Sebastian grabs my shoulder and turns me towards him, immediately pinching my nose. “Did you use the mushrooms in this tin for the risotto, Nettie?”

I cannot answer him. He’s still holding my nose with one hand, and an unmarked tin in the other. I’m dizzy, so I close my eyes and breathe through my mouth, thinking these things are somehow connected. How can he ask me about what I ate? What’s next? Is he going to ask how much I ate too? Heartless! I think.

An alarm goes off in my head. Maybe these mushrooms are poisonous. Is he trying to kill me? Did the cat tell him to do it? Am I a ghost thanks to a ploy cooked up by the cat, who, aware of my fondness for mushrooms had brainwashed my husband into introducing poisonous ones knowing I would consume them voraciously? Oh, the audacity of the pair!

“Nettie, did you eat the mushrooms? Open your eyes and look at the tin. Did you eat these?”

Reluctantly, I nod.

“How many did you eat?”

And there it is, his heartless second question. “I don’t know. I didn’t count them, you poisonous freak! I hope you and your bloody poisonous cat are happy now that I’m dead.”

“They’re not poisonous, Nettie, they’re… magical. They were for the stag party next weekend.”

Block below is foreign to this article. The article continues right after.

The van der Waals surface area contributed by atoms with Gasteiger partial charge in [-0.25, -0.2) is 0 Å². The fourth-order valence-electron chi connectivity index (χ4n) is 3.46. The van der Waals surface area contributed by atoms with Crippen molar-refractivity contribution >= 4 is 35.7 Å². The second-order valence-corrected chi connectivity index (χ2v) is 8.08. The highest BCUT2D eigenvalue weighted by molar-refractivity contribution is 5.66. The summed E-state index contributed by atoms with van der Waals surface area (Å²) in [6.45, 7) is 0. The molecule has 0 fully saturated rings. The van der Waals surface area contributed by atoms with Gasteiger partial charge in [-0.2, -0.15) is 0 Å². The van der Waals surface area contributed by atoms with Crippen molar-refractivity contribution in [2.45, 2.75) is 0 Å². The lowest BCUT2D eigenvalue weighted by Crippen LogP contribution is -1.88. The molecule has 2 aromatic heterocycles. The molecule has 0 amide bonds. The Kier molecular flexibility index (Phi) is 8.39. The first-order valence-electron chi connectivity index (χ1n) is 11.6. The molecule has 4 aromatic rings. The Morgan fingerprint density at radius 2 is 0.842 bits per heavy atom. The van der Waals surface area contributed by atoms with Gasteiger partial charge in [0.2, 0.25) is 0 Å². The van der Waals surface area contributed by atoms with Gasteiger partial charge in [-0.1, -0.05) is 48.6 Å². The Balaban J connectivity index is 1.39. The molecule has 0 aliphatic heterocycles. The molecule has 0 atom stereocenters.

“But didn’t you just come back from the party?”

“Gosh, you better have a lie down.”

The End.

The Ghost Walks


B.M. Whitton

His raspy, hoarse voice floats in the air, muffled by the thick wooden door, “Nettie, please, open the door. Let me in, Hun.”

It had taken us ages to choose that door, back when our ambitions were still intact. Tom, my husband, always said it was me who’d chosen it. What had once been a walnut tree had morphed into flowy water lilies, wood turned into ephemeral stems that seemed to disappear into eternity while dancing unbound. Natural angles and living fibres had been forced into elegant curves, or brutalized into ascetic lines, until all semblance of nature had been replaced by artificial representation. There was darkness inside the craftsman; he must have had a deep understanding of pain to produce a thing of such beauty.

I look through the peephole. It looks like Tom, and I’m about to open the door, but then I remember the words on the prophecies, and I’m unsure. The church released the secret prophecies of Our Lady of Oronio, right after the nuclear winter had started, when we still had electricity. People discussed and argued with each other about the veracity, authenticity, and trustworthiness of the prophecies, oblivious to the world being dismantled around their heads.